Inhalation anaesthetics: types, mechanism of action and adverse effects


  • Ahmed Fouad Bogari Department of Anaesthesiology, King Fahad General Hospital, Jeddah, Saudi Arabia
  • Ibrahim Abdulkareem Aldakhil Department of Emergency Medicine, East Jeddah Hospital, Jeddah, Saudi Arabia
  • Maram Fahad Alsuwaidan Department of Anaesthesia, King Salman Hospital, Riyadh, Saudi Arabia
  • Nawaf Meshal Alhassani College of Medicine, King Abdulaziz University, Jeddah, Saudi Arabia
  • Dhari Ali Alroudan Plastic Surgery, Jahra Hospital, Kuwait City, Kuwait
  • Omar Eid Aljuaid Department of Emergency Medicine, King Faisal Medical Complex, Taif, Saudi Arabia
  • Mohammed Ali Alqarni Department of Pharmacy, Children Hospital, Taif, Saudi Arabia
  • Osama Ali Alzahrani Department of Pharmacy, Almandaq General Hospital, Al-Baha, Saudi Arabia
  • Areej Jafar Alolayan University Medical Centre, Medical University of Warsaw, Warsaw, Poland
  • Zahra Hassan Abu Jawhar College of Medicine, Medical University of Lodz, Lodz, Poland
  • Ahlam Essam Saba Department of Anaesthesia, Alqurryat General Hospital, Aljouf, Saudi Arabia
  • Sultan Mohammed Badri Department of Anaesthesiology, King Fahad General Hospital, Jeddah, Saudi Arabia



Inhalation, Anaesthetics, Type, Agent


Inhalational anesthetics have been used to induce and maintain general anaesthesia for more than 150 years. These anaesthetic agents are commonly used in the surgical and clinical practice solely and as a conjugant with other anaesthetics. Since inhalational anaesthetic agents develop amnesia, loss of awareness, and reduce reactions to painful surgical stimuli, they are an essential part of general anaesthesia. The choice of anaesthetic agent is based on the procedure's duration and type, patient characteristics, the attending anaesthesiologist’s preferences, and occasionally on institutional protocols. These medications are administered to the patient through the anesthetic circuit using a special vaporizer. The purpose of this research is to review the available information about inhalation anaesthetics: types, mechanism of action and adverse effects. Nitrous oxide is one of the earliest anaesthetic agents while isoflurane, sevoflurane, and desflurane are three commonly used inhalational anaesthetics. The low-solubility inhalation anaesthetics desflurane and sevoflurane have several clinical advantages over isoflurane, including rapid induction and faster recovery after prolonged treatment. However, isoflurane can sometimes be used effectively enough to match the induction and recovery times of other drugs. Inhalation anaesthetics work by suppressing inhibitory signals such as chloride channels and potassium channels and enhancing excitatory signals such as acetylcholine, muscarinic and nicotinic receptors, glutamate and serotonin in the central nervous system. Certain side effects including nausea, vomiting, malignant hyperthermia, post-operative cognitive impairment is associated with their use. More research is needed to further enhance the safety profile of available inhalation anaesthetics and can further lead to discovery of new, safe anaesthetics.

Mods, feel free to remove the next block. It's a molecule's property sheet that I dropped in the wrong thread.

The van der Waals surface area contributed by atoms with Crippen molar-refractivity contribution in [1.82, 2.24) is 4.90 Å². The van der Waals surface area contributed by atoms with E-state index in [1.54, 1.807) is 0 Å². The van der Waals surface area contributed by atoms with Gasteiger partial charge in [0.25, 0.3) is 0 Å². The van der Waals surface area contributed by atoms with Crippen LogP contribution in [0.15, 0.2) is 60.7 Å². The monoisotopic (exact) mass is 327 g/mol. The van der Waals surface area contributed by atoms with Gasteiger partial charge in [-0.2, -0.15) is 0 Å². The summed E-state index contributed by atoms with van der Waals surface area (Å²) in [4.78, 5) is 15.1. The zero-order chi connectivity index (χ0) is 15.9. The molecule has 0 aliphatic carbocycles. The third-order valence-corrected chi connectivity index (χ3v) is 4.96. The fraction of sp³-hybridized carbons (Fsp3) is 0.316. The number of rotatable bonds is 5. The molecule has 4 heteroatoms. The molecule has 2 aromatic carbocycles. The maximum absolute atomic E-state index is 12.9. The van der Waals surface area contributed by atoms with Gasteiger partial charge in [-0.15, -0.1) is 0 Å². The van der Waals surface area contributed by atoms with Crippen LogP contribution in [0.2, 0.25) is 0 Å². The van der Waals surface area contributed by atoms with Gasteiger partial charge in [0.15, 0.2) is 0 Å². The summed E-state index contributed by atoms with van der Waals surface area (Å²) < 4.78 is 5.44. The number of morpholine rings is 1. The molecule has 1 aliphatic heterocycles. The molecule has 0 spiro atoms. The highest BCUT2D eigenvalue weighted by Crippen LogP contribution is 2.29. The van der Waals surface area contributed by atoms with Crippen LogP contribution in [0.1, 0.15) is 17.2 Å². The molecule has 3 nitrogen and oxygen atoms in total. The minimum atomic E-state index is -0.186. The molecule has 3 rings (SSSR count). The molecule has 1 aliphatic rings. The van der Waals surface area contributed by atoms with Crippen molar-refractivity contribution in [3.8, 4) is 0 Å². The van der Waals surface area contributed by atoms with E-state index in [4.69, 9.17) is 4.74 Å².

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How to Cite

Bogari, A. F., Aldakhil, I. A., Alsuwaidan, M. F., Alhassani, N. M., Alroudan, D. A., Aljuaid, O. E., Alqarni, M. A., Alzahrani, O. A., Alolayan, A. J., Jawhar, Z. H. A., Saba, A. E., & Badri, S. M. (2022). Inhalation anaesthetics: types, mechanism of action and adverse effects. International Journal Of Community Medicine And Public Health, 9(12), 4684–4688.



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